Her smile faded. She still couldn’t get her head around the fact that her marriage had broken up. That sort of thing wasn’t supposed to happen in her perfect world. “I have to go.”

“I’m Jack.” He pulled out his wallet and withdrew a card, which he pressed into her hand. “Here’s my address in case you change your mind.”

She glanced at the card. Jack Thatcher, Linden Avenue. Before she could reply or tell him her name, an elderly man—obviously hard of hearing, and holding a cane—spoke in a loud voice, one gnarled hand cupped behind his ear. “How ya going, Jack? The missus wants to know why you haven’t been around for a slice of her lemon cake lately.”

Sienna backed away, sliding his card into the side pocket of her purse. She hurried through the checkout and out of the shop. After crossing at the pedestrian walkway, she continued up the street, past the pet store and the chain grocery toward the clinic on Main Street at the end of the two-block commercial area.

Although the sun was still above the treetops, a light spring breeze made her glad of her jacket; here on the peninsula it was always a few degrees cooler than the city. But the tiny coastal town felt right for her at this point in her life. Professionally she’d made a significant career advance in becoming head doctor at the busy Summerside Clinic. And now her encounter with Jack Thatcher had left a pleasurable buzz in her veins, as though good times were just around the corner.

Bev, the well-groomed fiftysomething receptionist, was clacking away at the computer when Sienna entered.

Sienna greeted her and went through into the area behind the reception desk. There she paused and eyed Bev speculatively. Summerside was a small town, only around five thousand people. The gregarious receptionist could likely give her some background on the man she’d just met.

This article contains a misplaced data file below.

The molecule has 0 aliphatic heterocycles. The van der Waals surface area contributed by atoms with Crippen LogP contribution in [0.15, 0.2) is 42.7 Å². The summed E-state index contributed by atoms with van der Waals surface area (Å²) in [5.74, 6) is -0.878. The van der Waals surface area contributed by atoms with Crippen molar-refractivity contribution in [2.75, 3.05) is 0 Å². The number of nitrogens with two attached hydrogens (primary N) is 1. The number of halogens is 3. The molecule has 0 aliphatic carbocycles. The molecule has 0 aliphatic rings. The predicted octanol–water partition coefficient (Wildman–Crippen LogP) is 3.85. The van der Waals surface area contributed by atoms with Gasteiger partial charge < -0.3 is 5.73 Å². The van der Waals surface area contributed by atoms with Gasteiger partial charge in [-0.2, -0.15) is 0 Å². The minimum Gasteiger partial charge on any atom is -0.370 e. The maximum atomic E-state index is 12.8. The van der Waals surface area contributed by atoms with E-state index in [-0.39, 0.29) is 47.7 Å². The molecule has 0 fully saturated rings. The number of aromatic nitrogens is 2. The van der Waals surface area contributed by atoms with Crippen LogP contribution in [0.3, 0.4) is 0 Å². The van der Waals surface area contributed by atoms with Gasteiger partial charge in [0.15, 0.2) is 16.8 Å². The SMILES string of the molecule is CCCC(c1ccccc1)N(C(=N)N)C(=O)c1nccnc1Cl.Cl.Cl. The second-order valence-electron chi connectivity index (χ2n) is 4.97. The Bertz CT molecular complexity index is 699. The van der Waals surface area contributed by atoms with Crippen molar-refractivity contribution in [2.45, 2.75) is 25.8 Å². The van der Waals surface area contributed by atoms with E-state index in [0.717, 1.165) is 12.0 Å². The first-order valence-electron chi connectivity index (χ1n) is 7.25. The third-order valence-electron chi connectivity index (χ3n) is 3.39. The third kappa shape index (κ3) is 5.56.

“Oh, Bev,” she said casually. “Do you by any chance know Jack Thatcher?”

Bev stopped typing and swiveled her chair to face Sienna, unconsciously lifting her bejeweled fingers to groom her sleek blond bob. “Everyone knows Jack,” she said with a little sigh. “He’s famous for his dinner parties.”

“Is he married?”

“Widower.” Bev glanced around to see if anyone was close enough to hear, then lowered her voice a notch. “His wife died in a light plane crash a few years ago. Terrible tragedy.” She tilted her head to regard Sienna. “Why do you ask?”

“No reason. I met him in the shop just now.” She never would have guessed there was heartbreak hiding behind that affable smile.

“A word of warning.” Bev cast a knowing eye at Sienna. “Plenty of women have made a play for him, but he never dates. Ever. They say he’s still in love with his wife.”

“I’m not
in him,” Sienna replied quickly. “He seemed very friendly, that’s all.”

“He is friendly! With everyone. It doesn’t matter if you’re old, young, rich or poor, Jack would give you the shirt off his back. He’s a great guy. He’s just not a good prospect, if you know what I mean.”

“He invited me to dinner tonight.”

“Really?” Bev said, looking interested.

Bev would have gossiped all day long, but Sienna gave her a gotta-go smile and carried her shopping into the staff room. She hung her jacket in the closet and put the groceries in a corner of the kitchen counter where they’d be all right for a couple of hours. Peeking into the bag, she shook her head. She’d left the shop without everything she’d gone for. And ended up with a whole lot of items she didn’t even recall putting in her basket.

All because a charming man with a smile like George Clooney’s had locked eyes with her across a busy shop.